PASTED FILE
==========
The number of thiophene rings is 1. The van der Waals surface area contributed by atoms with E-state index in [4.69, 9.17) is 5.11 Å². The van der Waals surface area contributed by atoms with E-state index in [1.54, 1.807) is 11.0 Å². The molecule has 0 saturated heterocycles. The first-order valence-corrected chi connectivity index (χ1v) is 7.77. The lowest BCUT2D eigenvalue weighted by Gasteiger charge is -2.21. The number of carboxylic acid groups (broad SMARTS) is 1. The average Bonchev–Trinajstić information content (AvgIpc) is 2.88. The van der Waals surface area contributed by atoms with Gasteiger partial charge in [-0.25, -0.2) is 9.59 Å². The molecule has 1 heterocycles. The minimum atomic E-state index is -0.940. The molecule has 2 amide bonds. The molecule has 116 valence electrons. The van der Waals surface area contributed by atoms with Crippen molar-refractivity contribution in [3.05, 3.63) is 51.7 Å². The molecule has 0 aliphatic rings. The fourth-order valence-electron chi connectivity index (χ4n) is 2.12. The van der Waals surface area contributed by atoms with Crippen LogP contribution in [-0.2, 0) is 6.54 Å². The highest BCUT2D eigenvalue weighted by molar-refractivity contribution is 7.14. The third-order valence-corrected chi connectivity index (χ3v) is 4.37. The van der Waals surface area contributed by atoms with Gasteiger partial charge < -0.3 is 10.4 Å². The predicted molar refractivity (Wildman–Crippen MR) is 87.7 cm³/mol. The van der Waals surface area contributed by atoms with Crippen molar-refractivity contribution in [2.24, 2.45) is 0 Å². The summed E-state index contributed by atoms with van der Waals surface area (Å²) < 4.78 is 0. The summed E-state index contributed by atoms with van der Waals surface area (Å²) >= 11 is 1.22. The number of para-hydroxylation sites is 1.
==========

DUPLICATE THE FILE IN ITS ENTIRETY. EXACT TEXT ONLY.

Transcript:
The number of thiophene rings is 1. The van der Waals surface area contributed by atoms with E-state index in [4.69, 9.17) is 5.11 Å². The van der Waals surface area contributed by atoms with E-state index in [1.54, 1.807) is 11.0 Å². The molecule has 0 saturated heterocycles. The first-order valence-corrected chi connectivity index (χ1v) is 7.77. The lowest BCUT2D eigenvalue weighted by Gasteiger charge is -2.21. The number of carboxylic acid groups (broad SMARTS) is 1. The average Bonchev–Trinajstić information content (AvgIpc) is 2.88. The van der Waals surface area contributed by atoms with Gasteiger partial charge in [-0.25, -0.2) is 9.59 Å². The molecule has 1 heterocycles. The minimum atomic E-state index is -0.940. The molecule has 2 amide bonds. The molecule has 116 valence electrons. The van der Waals surface area contributed by atoms with Crippen molar-refractivity contribution in [3.05, 3.63) is 51.7 Å². The molecule has 0 aliphatic rings. The fourth-order valence-electron chi connectivity index (χ4n) is 2.12. The van der Waals surface area contributed by atoms with Crippen LogP contribution in [-0.2, 0) is 6.54 Å². The highest BCUT2D eigenvalue weighted by molar-refractivity contribution is 7.14. The third-order valence-corrected chi connectivity index (χ3v) is 4.37. The van der Waals surface area contributed by atoms with Gasteiger partial charge < -0.3 is 10.4 Å². The predicted molar refractivity (Wildman–Crippen MR) is 87.7 cm³/mol. The van der Waals surface area contributed by atoms with Crippen molar-refractivity contribution in [2.24, 2.45) is 0 Å². The summed E-state index contributed by atoms with van der Waals surface area (Å²) < 4.78 is 0. The summed E-state index contributed by atoms with van der Waals surface area (Å²) >= 11 is 1.22. The number of para-hydroxylation sites is 1.